There are two words that University of Akron wide receiver Zach D’Orazio wants to avoid for the rest of his college career.
They are: injury and prone.
D’Orazio, a 6-foot-2, 213-pound native of Avon Lake, has had a tumultuous transition from quarterback to playing slot receiver in Zips coach Terry Bowden’s spread offense, mostly due to injuries.
As a freshman, a shoulder separation required surgery, and he was redshirted. He broke his fibula last season in the fourth game against Tennessee, causing him to miss the rest of the season.
He hopes that is behind him now.
“Definitely. That’s the last thing I ever want to be labeled,” he said Thursday after practice at InfoCision Stadium. “I always want to be the toughest guy out there and do whatever I can for the team. It was frustrating. Things like that were freak accidents. It’s very frustrating. Now I’m just going out there and trying to be as tough as I can.”
How hard is he trying to avoid getting labeled as injury prone?
About seven weeks after the injury against the Volunteers, he was out running patterns and practicing with former Zips quarterback Dalton Williams. He wanted back on the field, desperately. But the doctors were having none of it. They told him that he would risk further injuries, he said. He thought he could have gone.
“All I wanted to do was play. That’s all anyone ever wants to do,” he said. “Coming out of high school you want to prove yourself, so I had to wait a couple of times to prove that I could play to people back home, people here.
“Everyone was kind of questioning what’s up with this kid. It was frustrating not being able to prove myself, show other people what I could do.”
He ultimately heeded the doctors’ advice and watched from the sidelines as his teammates played out another 1-11 season.
Through the first four games of the season, Zips fans and surely upcoming opponents are well aware of what D’Orazio can do.
He has developed into a consistent threat from the slot position, showing the ability to catch the ball over the middle and when given the opportunity to turn on his jets and score. Witness his 77-yard pitch-and-catch from sophomore quarterback Kyle Pohl last Saturday against Louisiana-Lafayette.
Since Bowden’s arrival, the quest has been to find playmakers.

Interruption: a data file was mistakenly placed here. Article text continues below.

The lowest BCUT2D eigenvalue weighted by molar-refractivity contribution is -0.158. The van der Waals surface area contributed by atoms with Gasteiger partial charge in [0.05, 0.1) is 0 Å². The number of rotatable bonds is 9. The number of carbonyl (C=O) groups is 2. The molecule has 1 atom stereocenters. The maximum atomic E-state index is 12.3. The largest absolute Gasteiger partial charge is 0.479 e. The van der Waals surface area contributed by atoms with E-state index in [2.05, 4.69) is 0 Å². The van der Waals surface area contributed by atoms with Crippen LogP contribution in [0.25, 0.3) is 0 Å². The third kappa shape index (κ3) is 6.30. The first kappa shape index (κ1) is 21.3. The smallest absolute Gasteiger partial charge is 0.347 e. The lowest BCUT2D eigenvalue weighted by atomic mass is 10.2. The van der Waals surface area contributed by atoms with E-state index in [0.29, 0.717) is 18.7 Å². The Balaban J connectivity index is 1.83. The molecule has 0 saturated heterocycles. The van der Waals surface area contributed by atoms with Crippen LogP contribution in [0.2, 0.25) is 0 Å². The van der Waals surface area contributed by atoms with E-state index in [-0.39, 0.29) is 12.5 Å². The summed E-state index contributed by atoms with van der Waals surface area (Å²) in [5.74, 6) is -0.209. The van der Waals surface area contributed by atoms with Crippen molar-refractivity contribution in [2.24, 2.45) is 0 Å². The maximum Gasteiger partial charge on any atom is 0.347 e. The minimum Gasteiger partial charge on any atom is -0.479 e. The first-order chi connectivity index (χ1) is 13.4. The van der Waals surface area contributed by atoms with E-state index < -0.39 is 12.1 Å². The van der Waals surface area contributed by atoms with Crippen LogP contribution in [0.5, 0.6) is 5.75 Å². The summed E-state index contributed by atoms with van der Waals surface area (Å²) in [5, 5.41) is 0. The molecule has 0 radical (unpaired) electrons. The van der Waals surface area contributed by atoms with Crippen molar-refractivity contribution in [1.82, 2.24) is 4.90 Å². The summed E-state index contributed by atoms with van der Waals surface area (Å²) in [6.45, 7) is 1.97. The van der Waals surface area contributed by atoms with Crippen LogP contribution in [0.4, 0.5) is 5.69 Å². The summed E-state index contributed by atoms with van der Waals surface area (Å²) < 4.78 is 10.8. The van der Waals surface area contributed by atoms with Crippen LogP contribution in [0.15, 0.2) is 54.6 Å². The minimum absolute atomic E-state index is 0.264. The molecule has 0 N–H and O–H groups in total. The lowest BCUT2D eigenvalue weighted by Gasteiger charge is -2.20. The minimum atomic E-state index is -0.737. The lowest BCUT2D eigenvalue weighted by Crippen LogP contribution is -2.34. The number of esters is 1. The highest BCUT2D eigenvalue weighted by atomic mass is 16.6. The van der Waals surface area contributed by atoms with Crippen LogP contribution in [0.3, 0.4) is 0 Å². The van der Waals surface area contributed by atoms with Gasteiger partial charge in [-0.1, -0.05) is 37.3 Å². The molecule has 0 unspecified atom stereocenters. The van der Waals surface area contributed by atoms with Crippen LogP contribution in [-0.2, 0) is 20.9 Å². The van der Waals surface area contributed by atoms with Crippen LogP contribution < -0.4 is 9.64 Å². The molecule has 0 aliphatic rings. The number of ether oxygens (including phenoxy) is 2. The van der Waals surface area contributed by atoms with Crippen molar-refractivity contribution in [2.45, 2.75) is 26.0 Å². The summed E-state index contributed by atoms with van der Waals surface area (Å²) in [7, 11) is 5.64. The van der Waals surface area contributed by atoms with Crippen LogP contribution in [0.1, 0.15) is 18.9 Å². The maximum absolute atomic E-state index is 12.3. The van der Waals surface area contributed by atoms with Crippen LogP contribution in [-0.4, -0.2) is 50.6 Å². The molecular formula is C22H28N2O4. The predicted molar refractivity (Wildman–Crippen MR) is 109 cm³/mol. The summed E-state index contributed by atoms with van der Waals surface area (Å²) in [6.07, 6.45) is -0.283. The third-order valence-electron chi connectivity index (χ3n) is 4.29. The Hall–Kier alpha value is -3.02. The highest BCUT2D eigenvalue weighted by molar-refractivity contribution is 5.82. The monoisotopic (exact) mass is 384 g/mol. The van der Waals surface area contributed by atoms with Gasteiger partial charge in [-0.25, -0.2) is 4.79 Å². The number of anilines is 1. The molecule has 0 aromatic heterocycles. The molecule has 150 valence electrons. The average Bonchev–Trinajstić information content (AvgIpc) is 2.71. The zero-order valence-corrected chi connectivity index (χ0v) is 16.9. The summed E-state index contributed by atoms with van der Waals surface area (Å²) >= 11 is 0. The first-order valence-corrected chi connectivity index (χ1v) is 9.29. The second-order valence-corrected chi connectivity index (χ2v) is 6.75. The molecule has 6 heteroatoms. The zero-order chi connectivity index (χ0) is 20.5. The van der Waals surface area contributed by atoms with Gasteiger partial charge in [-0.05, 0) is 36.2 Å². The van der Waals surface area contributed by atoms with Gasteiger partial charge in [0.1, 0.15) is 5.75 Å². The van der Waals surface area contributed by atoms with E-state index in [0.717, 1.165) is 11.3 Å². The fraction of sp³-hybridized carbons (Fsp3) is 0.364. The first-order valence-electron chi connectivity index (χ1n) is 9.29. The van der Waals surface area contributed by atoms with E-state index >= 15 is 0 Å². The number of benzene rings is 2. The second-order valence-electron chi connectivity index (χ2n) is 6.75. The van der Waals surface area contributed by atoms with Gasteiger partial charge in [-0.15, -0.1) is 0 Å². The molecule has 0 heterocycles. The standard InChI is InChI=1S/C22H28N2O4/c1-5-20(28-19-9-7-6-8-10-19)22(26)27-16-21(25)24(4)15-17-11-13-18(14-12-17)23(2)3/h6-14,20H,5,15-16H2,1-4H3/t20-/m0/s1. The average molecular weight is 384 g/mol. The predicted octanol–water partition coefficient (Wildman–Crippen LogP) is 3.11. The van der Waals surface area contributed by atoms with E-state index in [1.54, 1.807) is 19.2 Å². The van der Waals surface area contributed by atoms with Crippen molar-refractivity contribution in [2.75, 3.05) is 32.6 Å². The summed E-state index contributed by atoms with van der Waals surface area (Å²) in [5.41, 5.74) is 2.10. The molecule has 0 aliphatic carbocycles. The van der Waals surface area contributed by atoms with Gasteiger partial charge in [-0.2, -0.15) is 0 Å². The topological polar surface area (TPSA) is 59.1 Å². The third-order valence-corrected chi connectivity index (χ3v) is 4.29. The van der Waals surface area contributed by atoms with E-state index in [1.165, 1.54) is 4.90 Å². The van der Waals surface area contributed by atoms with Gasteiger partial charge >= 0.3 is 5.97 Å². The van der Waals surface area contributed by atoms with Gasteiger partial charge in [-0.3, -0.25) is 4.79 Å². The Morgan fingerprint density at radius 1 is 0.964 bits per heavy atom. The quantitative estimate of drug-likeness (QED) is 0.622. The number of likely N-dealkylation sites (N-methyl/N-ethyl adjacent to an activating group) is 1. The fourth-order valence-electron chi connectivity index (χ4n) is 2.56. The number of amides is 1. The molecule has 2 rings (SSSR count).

D’Orazio and others have stepped up and look as if they possess the ability to consistently fill the void.
D’Orazio has caught 15 passes for 231 yards for 15.3 yards per catch and four touchdowns.
Not bad for a guy that started with the Zips as a quarterback. Bowden said the staff thought he had a chance to be pretty good when they made the decision to move him. So far they’re looking like geniuses.
“He just gives us a big, physical slot receiver that has better than average speed, very good speed,” he said. “With his background as a quarterback in high school and [being] a coach’s kid, he’s got great football IQ and he knows how to play football, and that’s important in there when he has to work among linebackers and safeties.”
D’Orazio thinks that experience helps, too.
“It helps playing quarterback, knowing where I’m supposed to be at a certain time,” he said. “Knowing when he’s got to get the ball out, getting some pressure. So that helps. We can kind of talk a little more in depth about routes and stuff just because I had an idea of what they’re supposed to be doing.”
But the transition offered its challenges as well. Learning routes and how to run them was one among others.
“It’s really an art form — every position — all the ins and outs of it, coming out of your cuts, breaking down, blocking was the big thing for me,” he said. “I’d never really blocked before so that was probably the most difficult part.”
If he continues the way he has, chances are he’ll become that well-rounded receiver that Pohl needs. He has the coaches’ confidence and his health.
“Things have finally started to go my way a little bit,” he said.
That’s a good thing for Zips fans.
George M. Thomas can be reached at email@example.com.